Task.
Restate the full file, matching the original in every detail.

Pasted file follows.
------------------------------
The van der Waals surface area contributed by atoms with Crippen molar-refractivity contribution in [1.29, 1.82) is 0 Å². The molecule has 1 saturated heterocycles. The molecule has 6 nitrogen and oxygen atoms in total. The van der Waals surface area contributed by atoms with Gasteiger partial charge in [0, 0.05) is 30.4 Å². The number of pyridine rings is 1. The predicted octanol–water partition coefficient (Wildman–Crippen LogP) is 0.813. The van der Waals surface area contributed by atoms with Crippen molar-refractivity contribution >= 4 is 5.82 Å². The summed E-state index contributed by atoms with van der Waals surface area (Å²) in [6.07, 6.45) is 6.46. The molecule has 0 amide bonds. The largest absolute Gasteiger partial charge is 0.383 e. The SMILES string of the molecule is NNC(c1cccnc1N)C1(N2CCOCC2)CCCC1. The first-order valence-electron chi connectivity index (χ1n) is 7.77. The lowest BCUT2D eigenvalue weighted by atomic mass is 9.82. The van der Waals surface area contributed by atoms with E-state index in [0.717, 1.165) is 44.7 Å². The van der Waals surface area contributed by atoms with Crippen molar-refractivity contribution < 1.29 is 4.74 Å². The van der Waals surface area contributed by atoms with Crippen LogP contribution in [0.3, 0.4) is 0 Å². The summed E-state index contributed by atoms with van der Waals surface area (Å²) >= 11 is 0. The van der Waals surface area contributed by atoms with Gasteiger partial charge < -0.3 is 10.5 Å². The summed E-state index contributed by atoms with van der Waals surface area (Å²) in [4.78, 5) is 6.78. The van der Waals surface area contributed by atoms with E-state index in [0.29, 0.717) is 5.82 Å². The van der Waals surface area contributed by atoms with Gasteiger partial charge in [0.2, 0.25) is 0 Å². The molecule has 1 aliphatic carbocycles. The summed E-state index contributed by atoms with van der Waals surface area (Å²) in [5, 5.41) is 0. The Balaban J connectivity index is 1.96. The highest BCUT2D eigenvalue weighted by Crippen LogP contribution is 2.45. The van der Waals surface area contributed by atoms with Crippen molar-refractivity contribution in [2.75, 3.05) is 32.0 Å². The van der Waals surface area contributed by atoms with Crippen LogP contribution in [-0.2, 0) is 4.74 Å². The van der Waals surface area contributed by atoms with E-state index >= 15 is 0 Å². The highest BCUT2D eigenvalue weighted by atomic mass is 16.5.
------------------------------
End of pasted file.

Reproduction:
The van der Waals surface area contributed by atoms with Crippen molar-refractivity contribution in [1.29, 1.82) is 0 Å². The molecule has 1 saturated heterocycles. The molecule has 6 nitrogen and oxygen atoms in total. The van der Waals surface area contributed by atoms with Gasteiger partial charge in [0, 0.05) is 30.4 Å². The number of pyridine rings is 1. The predicted octanol–water partition coefficient (Wildman–Crippen LogP) is 0.813. The van der Waals surface area contributed by atoms with Crippen molar-refractivity contribution >= 4 is 5.82 Å². The summed E-state index contributed by atoms with van der Waals surface area (Å²) in [6.07, 6.45) is 6.46. The molecule has 0 amide bonds. The largest absolute Gasteiger partial charge is 0.383 e. The SMILES string of the molecule is NNC(c1cccnc1N)C1(N2CCOCC2)CCCC1. The first-order valence-electron chi connectivity index (χ1n) is 7.77. The lowest BCUT2D eigenvalue weighted by atomic mass is 9.82. The van der Waals surface area contributed by atoms with E-state index in [0.717, 1.165) is 44.7 Å². The van der Waals surface area contributed by atoms with Crippen molar-refractivity contribution < 1.29 is 4.74 Å². The van der Waals surface area contributed by atoms with Crippen LogP contribution in [0.3, 0.4) is 0 Å². The summed E-state index contributed by atoms with van der Waals surface area (Å²) >= 11 is 0. The van der Waals surface area contributed by atoms with Gasteiger partial charge < -0.3 is 10.5 Å². The summed E-state index contributed by atoms with van der Waals surface area (Å²) in [4.78, 5) is 6.78. The van der Waals surface area contributed by atoms with E-state index in [0.29, 0.717) is 5.82 Å². The van der Waals surface area contributed by atoms with Gasteiger partial charge in [0.2, 0.25) is 0 Å². The molecule has 1 aliphatic carbocycles. The summed E-state index contributed by atoms with van der Waals surface area (Å²) in [5, 5.41) is 0. The Balaban J connectivity index is 1.96. The highest BCUT2D eigenvalue weighted by Crippen LogP contribution is 2.45. The van der Waals surface area contributed by atoms with Crippen molar-refractivity contribution in [2.75, 3.05) is 32.0 Å². The van der Waals surface area contributed by atoms with Crippen LogP contribution in [-0.2, 0) is 4.74 Å². The van der Waals surface area contributed by atoms with E-state index >= 15 is 0 Å². The highest BCUT2D eigenvalue weighted by atomic mass is 16.5.